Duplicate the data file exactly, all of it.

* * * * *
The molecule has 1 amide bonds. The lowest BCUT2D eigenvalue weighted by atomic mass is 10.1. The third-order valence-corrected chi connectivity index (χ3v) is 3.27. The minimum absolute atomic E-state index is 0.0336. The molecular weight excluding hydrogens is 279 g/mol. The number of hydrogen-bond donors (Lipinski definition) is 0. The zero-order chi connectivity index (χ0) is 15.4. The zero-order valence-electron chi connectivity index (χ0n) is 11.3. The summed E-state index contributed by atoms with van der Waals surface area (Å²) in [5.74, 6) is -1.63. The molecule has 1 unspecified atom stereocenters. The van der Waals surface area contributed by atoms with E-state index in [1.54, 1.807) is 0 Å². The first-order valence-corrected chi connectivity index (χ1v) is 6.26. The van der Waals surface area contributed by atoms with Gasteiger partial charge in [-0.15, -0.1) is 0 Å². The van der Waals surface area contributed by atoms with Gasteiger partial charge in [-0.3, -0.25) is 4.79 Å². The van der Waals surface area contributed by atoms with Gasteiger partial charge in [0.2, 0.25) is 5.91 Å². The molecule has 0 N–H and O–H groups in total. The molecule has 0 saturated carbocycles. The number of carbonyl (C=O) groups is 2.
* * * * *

The molecule has 1 amide bonds. The lowest BCUT2D eigenvalue weighted by atomic mass is 10.1. The third-order valence-corrected chi connectivity index (χ3v) is 3.27. The minimum absolute atomic E-state index is 0.0336. The molecular weight excluding hydrogens is 279 g/mol. The number of hydrogen-bond donors (Lipinski definition) is 0. The zero-order chi connectivity index (χ0) is 15.4. The zero-order valence-electron chi connectivity index (χ0n) is 11.3. The summed E-state index contributed by atoms with van der Waals surface area (Å²) in [5.74, 6) is -1.63. The molecule has 1 unspecified atom stereocenters. The van der Waals surface area contributed by atoms with E-state index in [1.54, 1.807) is 0 Å². The first-order valence-corrected chi connectivity index (χ1v) is 6.26. The van der Waals surface area contributed by atoms with Gasteiger partial charge in [-0.15, -0.1) is 0 Å². The van der Waals surface area contributed by atoms with Gasteiger partial charge in [-0.3, -0.25) is 4.79 Å². The van der Waals surface area contributed by atoms with Gasteiger partial charge in [0.2, 0.25) is 5.91 Å². The molecule has 0 N–H and O–H groups in total. The molecule has 0 saturated carbocycles. The number of carbonyl (C=O) groups is 2.